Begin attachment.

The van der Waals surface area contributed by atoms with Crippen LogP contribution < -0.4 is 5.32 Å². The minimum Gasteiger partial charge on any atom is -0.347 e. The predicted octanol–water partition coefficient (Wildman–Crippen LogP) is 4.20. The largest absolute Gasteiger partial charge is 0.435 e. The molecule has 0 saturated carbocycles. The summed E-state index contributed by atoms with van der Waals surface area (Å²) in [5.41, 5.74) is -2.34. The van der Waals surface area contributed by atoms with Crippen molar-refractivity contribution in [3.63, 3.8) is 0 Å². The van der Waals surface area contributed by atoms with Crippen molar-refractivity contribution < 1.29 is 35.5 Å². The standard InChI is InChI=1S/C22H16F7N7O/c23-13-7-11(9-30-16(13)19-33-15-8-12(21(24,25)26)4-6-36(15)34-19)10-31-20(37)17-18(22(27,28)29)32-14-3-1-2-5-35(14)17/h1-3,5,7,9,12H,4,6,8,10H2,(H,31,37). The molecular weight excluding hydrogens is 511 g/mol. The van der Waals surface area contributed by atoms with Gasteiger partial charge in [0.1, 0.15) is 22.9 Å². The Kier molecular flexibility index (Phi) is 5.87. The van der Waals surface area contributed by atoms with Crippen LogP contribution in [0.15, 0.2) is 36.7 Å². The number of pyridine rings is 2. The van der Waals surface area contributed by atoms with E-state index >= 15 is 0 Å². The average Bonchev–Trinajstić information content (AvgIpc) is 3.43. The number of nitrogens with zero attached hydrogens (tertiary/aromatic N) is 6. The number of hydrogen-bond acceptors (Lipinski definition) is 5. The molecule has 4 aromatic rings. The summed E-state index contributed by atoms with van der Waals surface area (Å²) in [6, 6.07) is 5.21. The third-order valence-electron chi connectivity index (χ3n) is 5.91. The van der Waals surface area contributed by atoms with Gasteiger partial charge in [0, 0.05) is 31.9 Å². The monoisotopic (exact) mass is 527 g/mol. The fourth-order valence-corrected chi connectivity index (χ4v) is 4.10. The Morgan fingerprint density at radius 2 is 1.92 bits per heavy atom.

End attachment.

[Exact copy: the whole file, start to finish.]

The van der Waals surface area contributed by atoms with Crippen LogP contribution < -0.4 is 5.32 Å². The minimum Gasteiger partial charge on any atom is -0.347 e. The predicted octanol–water partition coefficient (Wildman–Crippen LogP) is 4.20. The largest absolute Gasteiger partial charge is 0.435 e. The molecule has 0 saturated carbocycles. The summed E-state index contributed by atoms with van der Waals surface area (Å²) in [5.41, 5.74) is -2.34. The van der Waals surface area contributed by atoms with Crippen molar-refractivity contribution in [3.63, 3.8) is 0 Å². The van der Waals surface area contributed by atoms with Crippen molar-refractivity contribution < 1.29 is 35.5 Å². The standard InChI is InChI=1S/C22H16F7N7O/c23-13-7-11(9-30-16(13)19-33-15-8-12(21(24,25)26)4-6-36(15)34-19)10-31-20(37)17-18(22(27,28)29)32-14-3-1-2-5-35(14)17/h1-3,5,7,9,12H,4,6,8,10H2,(H,31,37). The molecular weight excluding hydrogens is 511 g/mol. The van der Waals surface area contributed by atoms with Gasteiger partial charge in [0.1, 0.15) is 22.9 Å². The Kier molecular flexibility index (Phi) is 5.87. The van der Waals surface area contributed by atoms with Crippen LogP contribution in [0.15, 0.2) is 36.7 Å². The number of pyridine rings is 2. The van der Waals surface area contributed by atoms with E-state index >= 15 is 0 Å². The average Bonchev–Trinajstić information content (AvgIpc) is 3.43. The number of nitrogens with zero attached hydrogens (tertiary/aromatic N) is 6. The number of hydrogen-bond acceptors (Lipinski definition) is 5. The molecule has 4 aromatic rings. The summed E-state index contributed by atoms with van der Waals surface area (Å²) in [6, 6.07) is 5.21. The third-order valence-electron chi connectivity index (χ3n) is 5.91. The van der Waals surface area contributed by atoms with Gasteiger partial charge in [0, 0.05) is 31.9 Å². The monoisotopic (exact) mass is 527 g/mol. The fourth-order valence-corrected chi connectivity index (χ4v) is 4.10. The Morgan fingerprint density at radius 2 is 1.92 bits per heavy atom.